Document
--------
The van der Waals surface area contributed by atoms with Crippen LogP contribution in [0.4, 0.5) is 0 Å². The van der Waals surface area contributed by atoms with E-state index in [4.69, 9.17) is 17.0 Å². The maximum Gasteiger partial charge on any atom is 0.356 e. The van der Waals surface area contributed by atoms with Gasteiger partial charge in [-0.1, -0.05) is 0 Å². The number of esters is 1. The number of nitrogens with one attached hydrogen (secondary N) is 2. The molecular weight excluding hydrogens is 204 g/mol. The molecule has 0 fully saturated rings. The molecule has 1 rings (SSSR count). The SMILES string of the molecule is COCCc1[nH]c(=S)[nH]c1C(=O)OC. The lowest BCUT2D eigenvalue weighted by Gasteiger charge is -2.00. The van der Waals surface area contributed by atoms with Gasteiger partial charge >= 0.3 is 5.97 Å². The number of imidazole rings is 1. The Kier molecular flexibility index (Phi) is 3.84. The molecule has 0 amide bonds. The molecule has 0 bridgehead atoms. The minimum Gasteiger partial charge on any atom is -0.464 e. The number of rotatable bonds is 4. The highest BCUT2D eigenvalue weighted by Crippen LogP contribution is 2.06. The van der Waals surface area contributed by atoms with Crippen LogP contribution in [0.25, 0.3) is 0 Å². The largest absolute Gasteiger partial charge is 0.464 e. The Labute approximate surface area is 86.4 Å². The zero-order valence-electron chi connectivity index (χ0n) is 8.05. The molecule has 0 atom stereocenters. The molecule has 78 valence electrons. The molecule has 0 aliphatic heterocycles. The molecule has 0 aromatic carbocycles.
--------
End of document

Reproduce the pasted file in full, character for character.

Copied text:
The van der Waals surface area contributed by atoms with Crippen LogP contribution in [0.4, 0.5) is 0 Å². The van der Waals surface area contributed by atoms with E-state index in [4.69, 9.17) is 17.0 Å². The maximum Gasteiger partial charge on any atom is 0.356 e. The van der Waals surface area contributed by atoms with Gasteiger partial charge in [-0.1, -0.05) is 0 Å². The number of esters is 1. The number of nitrogens with one attached hydrogen (secondary N) is 2. The molecular weight excluding hydrogens is 204 g/mol. The molecule has 0 fully saturated rings. The molecule has 1 rings (SSSR count). The SMILES string of the molecule is COCCc1[nH]c(=S)[nH]c1C(=O)OC. The lowest BCUT2D eigenvalue weighted by Gasteiger charge is -2.00. The van der Waals surface area contributed by atoms with Gasteiger partial charge >= 0.3 is 5.97 Å². The number of imidazole rings is 1. The Kier molecular flexibility index (Phi) is 3.84. The molecule has 0 amide bonds. The molecule has 0 bridgehead atoms. The minimum Gasteiger partial charge on any atom is -0.464 e. The number of rotatable bonds is 4. The highest BCUT2D eigenvalue weighted by Crippen LogP contribution is 2.06. The van der Waals surface area contributed by atoms with Crippen LogP contribution in [0.25, 0.3) is 0 Å². The largest absolute Gasteiger partial charge is 0.464 e. The Labute approximate surface area is 86.4 Å². The zero-order valence-electron chi connectivity index (χ0n) is 8.05. The molecule has 0 atom stereocenters. The molecule has 78 valence electrons. The molecule has 0 aliphatic heterocycles. The molecule has 0 aromatic carbocycles.